Market Snapshot, 10:00 CT (VIP) -- November 20, 2012

November 20, 2012 04:01 AM


Bargain buying returned to the corn market with the open of pit trading and futures are now steady to 3 cents higher.

  • A slightly firmer U.S. dollar index amid a downgrade of France's credit rating encouraged light profit-taking in corn futures early today, but this has since given way to some bouts of short-covering.
  • Sharply higher Gulf corn basis, which signals export demand news may be on the horizon and/or shipping disruptions due to low water levels on the Mississippi River, is also supportive.
  • Congestion in Brazil's ports is causing some buyers (largely of Asian origin) to turn to the U.S. to meet near-term needs.

Soybean futures have improved to narrowly mixed trade with nearby contracts lower and deferred months higher.

  • Traders are reluctant to add risk in soybean futures amid a renewal of euro-zone concerns and ahead of Thanksgiving, especially considering the major chart damage this month.
  • But they are also wary of adding short-positions considering recent signs of still-strong export demand for a limited supply of beans.
  • Most recently, Gulf basis levels this morning rose 4 to 9 cents for nearby delivery, raising speculation China is back buying U.S. soybeans.
  • But expectations a large South American bean crop will ease supply worries in 2013 is limiting gains, especially considering recently improved weather in Brazil.

Wheat futures have improved to post slight gains in nearby contracts at all three locations.

  • As bargain buying returned to the corn market, wheat firmed.
  • The market is benefiting from concerns about deterioration to the U.S. winter wheat crop, as reflected by a 2 percentage-point decline in the amount of wheat rated "good" to "excellent" and a like increase in the amount of wheat rated "poor" to "very poor" in USDA's Crop Condition Report yesterday.
  • News South Korea and Japan are seeking U.S. wheat in recent tenders is supportive as traders hope this signals exporters are turning to the U.S. amid tightening world wheat stocks.
  • Last week Egypt removed Ukraine from its potential list of wheat suppliers, but now Ukraine has asked Egypt to keep it on its list of suppliers. This is creating confusion regarding Ukraine's exportable wheat supply.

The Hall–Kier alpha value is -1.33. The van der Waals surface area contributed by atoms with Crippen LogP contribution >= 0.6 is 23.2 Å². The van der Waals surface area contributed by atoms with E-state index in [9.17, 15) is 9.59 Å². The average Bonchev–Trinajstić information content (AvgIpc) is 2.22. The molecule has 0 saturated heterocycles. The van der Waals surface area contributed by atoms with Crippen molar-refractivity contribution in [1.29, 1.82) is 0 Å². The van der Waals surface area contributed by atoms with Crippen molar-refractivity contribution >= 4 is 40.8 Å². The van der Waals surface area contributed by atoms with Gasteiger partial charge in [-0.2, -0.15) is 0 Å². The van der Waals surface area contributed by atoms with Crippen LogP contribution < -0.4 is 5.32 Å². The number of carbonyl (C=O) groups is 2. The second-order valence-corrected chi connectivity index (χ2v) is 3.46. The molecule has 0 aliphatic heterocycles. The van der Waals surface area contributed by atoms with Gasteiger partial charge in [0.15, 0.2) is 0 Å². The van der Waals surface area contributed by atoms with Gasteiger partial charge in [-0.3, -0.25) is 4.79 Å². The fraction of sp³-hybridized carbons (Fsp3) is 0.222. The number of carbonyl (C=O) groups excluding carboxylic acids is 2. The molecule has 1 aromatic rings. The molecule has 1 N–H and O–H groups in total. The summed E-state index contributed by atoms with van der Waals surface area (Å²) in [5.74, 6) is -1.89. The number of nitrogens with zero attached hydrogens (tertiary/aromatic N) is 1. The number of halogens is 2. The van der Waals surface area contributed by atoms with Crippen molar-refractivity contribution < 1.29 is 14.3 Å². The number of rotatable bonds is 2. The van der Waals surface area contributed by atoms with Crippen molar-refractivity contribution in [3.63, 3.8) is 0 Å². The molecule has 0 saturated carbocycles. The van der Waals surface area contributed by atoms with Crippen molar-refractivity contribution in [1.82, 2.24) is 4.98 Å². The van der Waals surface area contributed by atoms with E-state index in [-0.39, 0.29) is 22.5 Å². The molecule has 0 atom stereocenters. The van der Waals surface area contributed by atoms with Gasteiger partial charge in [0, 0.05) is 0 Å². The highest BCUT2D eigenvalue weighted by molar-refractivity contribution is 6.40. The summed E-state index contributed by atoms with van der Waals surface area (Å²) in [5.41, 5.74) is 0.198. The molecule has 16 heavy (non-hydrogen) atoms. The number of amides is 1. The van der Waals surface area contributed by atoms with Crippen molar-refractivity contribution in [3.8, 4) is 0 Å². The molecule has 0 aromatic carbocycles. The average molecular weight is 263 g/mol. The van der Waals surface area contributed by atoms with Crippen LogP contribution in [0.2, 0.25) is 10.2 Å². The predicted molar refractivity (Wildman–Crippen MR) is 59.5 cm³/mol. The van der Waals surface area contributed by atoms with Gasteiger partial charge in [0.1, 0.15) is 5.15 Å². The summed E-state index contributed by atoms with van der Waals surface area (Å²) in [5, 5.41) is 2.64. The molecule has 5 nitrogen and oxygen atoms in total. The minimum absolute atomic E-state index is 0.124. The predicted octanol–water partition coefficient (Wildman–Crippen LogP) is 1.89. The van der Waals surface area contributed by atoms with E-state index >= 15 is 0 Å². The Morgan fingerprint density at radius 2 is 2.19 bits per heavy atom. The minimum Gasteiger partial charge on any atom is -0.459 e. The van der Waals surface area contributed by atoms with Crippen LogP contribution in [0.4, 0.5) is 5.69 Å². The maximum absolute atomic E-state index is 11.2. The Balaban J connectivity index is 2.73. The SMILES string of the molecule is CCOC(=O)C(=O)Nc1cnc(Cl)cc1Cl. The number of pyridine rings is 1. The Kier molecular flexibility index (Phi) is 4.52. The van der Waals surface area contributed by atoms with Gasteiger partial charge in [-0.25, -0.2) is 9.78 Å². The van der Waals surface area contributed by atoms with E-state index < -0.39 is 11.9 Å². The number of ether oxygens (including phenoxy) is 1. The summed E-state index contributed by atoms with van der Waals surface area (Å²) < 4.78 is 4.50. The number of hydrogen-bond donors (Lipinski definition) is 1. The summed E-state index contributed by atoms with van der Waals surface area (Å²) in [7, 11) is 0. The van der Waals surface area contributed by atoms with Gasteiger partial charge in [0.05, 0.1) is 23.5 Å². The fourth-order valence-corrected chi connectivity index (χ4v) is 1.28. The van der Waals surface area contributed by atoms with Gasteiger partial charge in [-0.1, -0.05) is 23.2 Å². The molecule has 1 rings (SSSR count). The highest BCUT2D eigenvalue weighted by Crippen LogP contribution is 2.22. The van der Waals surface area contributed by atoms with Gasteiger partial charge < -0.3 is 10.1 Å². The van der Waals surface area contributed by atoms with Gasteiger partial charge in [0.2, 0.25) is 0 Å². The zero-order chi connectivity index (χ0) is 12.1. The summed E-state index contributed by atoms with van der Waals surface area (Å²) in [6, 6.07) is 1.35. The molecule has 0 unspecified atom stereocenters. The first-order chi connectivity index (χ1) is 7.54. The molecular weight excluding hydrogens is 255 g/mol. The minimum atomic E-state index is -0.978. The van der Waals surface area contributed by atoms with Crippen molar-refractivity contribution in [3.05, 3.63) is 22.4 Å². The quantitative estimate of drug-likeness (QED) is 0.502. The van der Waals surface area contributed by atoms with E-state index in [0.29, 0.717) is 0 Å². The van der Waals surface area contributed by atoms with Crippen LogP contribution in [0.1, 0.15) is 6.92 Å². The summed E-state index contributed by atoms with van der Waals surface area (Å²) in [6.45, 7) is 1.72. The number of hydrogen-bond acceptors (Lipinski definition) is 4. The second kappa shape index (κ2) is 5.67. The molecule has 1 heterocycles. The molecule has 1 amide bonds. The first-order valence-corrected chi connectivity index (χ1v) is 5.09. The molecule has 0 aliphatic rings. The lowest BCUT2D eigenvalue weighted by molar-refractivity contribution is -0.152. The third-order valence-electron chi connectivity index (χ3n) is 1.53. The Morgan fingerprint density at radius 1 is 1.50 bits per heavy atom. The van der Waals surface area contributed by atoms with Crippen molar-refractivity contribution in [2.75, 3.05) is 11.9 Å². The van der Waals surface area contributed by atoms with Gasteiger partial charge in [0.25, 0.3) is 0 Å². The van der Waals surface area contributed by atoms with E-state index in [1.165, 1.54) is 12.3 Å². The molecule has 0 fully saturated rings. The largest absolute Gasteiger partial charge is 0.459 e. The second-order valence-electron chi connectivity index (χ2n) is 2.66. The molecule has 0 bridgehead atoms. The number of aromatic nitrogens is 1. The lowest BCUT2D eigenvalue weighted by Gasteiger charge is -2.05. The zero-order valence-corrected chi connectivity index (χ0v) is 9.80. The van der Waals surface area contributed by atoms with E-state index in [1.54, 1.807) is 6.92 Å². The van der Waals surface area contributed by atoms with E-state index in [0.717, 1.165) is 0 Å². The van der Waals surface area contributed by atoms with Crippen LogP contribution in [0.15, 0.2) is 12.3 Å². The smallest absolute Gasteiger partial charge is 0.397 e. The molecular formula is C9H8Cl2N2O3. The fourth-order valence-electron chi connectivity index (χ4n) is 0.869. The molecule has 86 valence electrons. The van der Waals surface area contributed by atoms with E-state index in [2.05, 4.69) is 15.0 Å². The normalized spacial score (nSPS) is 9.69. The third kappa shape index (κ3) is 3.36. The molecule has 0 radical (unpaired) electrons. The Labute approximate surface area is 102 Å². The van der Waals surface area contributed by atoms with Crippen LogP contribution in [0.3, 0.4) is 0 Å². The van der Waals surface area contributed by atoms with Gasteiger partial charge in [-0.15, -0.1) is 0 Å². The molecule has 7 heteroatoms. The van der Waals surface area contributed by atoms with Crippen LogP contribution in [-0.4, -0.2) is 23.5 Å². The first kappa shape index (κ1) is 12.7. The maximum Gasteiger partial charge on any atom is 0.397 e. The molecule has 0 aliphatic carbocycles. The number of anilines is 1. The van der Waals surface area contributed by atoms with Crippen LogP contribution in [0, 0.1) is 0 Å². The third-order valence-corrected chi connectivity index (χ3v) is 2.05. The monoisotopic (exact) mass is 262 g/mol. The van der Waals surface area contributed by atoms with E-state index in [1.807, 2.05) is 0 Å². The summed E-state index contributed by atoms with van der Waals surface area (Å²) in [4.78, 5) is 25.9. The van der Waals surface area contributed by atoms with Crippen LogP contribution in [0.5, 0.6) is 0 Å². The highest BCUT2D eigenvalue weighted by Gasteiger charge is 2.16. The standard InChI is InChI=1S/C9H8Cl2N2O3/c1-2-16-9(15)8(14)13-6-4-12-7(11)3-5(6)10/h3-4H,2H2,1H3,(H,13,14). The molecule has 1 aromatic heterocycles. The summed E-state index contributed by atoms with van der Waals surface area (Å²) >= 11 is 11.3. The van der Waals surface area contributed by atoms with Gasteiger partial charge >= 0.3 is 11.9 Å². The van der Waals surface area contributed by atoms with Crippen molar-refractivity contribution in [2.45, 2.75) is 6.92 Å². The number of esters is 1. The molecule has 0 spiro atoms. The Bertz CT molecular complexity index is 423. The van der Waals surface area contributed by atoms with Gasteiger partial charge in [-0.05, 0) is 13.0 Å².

• But negative outside markets and thin trading volume ahead of the holiday is limiting gains.

Live cattle futures are off to a slightly firmer start. Feeder cattle futures are posting slight losses amid light profit-taking.

  • Strength in the boxed beef market yesterday is causing traders to favor the upside as they ready positions for an extended holiday break. Plus, traders expect beef demand to remain strong ahead of the Christmas holiday.
  • This plus a smaller showlist estimate could prop up the cash market. But countering such ideas is the fact packers are cutting in the red and that they are preparing for a shortened kill schedule.
  • Dollar strength and losses in the stock market and crude oil future are limiting gains.

Lean hog futures are off to a narrowly mixed start.

  • December lean hogs are facing profit-taking after yesterday's strong gains as the contract is at a premium to the cash hog index.
  • But traders expect demand to improve following Thanksgiving and for supplies to tighten through year-end and into 2013.
  • Yesterday, the pork cutout value slid 60 cents and movement was lackluster. This gives packers little reason to raise bids. Thus the cash hog market is steady to lower today.
  • Buying interest is also being limited by expectations Wednesday's Cold Storage Report will show record-large frozen pork stocks for the end of October.
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